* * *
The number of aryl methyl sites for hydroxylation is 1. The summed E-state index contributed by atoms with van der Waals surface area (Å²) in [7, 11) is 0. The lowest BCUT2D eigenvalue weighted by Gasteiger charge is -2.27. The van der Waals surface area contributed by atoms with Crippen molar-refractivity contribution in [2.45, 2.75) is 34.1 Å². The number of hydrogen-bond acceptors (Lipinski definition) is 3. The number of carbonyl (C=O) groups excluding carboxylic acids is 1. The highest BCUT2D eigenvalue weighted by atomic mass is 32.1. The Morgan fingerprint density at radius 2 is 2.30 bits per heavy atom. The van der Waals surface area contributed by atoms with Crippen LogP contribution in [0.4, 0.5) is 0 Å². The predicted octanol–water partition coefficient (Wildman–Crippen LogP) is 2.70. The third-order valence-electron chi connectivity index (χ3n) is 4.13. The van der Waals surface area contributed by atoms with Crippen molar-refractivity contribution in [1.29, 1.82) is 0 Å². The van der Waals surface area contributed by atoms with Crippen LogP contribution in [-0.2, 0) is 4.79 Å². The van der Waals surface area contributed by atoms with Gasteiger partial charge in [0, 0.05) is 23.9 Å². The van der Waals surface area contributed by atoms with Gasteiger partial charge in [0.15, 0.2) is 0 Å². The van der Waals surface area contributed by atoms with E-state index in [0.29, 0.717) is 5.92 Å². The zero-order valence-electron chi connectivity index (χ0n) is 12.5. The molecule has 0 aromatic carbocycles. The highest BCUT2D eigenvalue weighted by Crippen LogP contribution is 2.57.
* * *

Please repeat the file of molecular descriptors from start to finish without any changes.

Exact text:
The number of aryl methyl sites for hydroxylation is 1. The summed E-state index contributed by atoms with van der Waals surface area (Å²) in [7, 11) is 0. The lowest BCUT2D eigenvalue weighted by Gasteiger charge is -2.27. The van der Waals surface area contributed by atoms with Crippen molar-refractivity contribution in [2.45, 2.75) is 34.1 Å². The number of hydrogen-bond acceptors (Lipinski definition) is 3. The number of carbonyl (C=O) groups excluding carboxylic acids is 1. The highest BCUT2D eigenvalue weighted by atomic mass is 32.1. The Morgan fingerprint density at radius 2 is 2.30 bits per heavy atom. The van der Waals surface area contributed by atoms with Crippen LogP contribution in [0.4, 0.5) is 0 Å². The predicted octanol–water partition coefficient (Wildman–Crippen LogP) is 2.70. The third-order valence-electron chi connectivity index (χ3n) is 4.13. The van der Waals surface area contributed by atoms with Crippen molar-refractivity contribution in [1.29, 1.82) is 0 Å². The van der Waals surface area contributed by atoms with Crippen LogP contribution in [-0.2, 0) is 4.79 Å². The van der Waals surface area contributed by atoms with Gasteiger partial charge in [0, 0.05) is 23.9 Å². The van der Waals surface area contributed by atoms with Gasteiger partial charge in [0.15, 0.2) is 0 Å². The van der Waals surface area contributed by atoms with E-state index in [0.29, 0.717) is 5.92 Å². The zero-order valence-electron chi connectivity index (χ0n) is 12.5. The molecule has 0 aromatic carbocycles. The highest BCUT2D eigenvalue weighted by Crippen LogP contribution is 2.57.